Opening tracks are hugely important on any album. They not only set the tone for the rest of the album to follow, they offer the first impression of the album and first impressions are key. Seminal music film High Fidelity even offers a discussion on the best “Side one, track one” songs ever. You just have to look at Jack White for an example of how to do it right. The opening tracks with his various projects have included Seven Nation Army, Blue Orchid, Steady as She Goes and Dead Leaves and the Dirty Ground.
For an example of how not to do it, well, this is where The Lost Brothers come in with their album ‘The Passing of the Night’. Here, Not Now Warden sounds bland and apologetic and lacking in any real impact. As a song hidden somewhere in the middle of an album, it could pass, but it’s unforgivable to have it as an opening track.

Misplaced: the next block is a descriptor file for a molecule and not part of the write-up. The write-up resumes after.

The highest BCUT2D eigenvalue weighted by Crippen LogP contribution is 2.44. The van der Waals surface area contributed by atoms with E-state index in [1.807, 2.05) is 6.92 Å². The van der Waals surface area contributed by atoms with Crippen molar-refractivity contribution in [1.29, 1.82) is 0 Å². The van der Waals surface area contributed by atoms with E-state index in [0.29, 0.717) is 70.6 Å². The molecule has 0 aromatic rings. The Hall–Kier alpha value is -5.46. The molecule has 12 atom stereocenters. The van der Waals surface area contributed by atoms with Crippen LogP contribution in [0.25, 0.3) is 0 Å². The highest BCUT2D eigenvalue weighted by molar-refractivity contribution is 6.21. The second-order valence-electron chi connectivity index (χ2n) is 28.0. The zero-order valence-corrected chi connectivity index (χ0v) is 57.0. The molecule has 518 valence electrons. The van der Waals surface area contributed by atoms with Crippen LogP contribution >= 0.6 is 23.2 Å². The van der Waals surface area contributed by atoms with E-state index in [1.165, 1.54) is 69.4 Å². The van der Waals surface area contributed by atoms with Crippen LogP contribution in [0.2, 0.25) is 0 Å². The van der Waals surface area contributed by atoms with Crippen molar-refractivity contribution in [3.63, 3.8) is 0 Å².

To say that it ruins and otherwise good album wouldn’t accurate though. Each new song passes you by leaving little more than a scent of old time country music lingering in the mind. And when I say ‘old time country’, these sound like the type of songs that were surely left biting the dust of I Am a Man of Constant Sorrow in the depression-hit southern US states in the 1930s of ‘Oh Brother, Where Art Thou?’.
Decent guitar work (especially on Send Me Off to Sleep) and well worked harmonies notwithstanding, this is not an album that will leave a lasting impression. There are no hooks to grab the listener at any point and there never seems to be enough conviction in the vocals to convey any sort of emotion. The ‘trip through the night’ theme is only something that comes through when looking at track titles.
Songs like Blue Moon in September and Farside are downbeat without being reflective while Bird in a Cage and Now That the Night Has Come are upbeat without being dancey or raising the blood flow. It’s not an album to avoid at all costs – it is in no way aesthetically offensive – but it’s not an album you are likely to want to pick up and put on.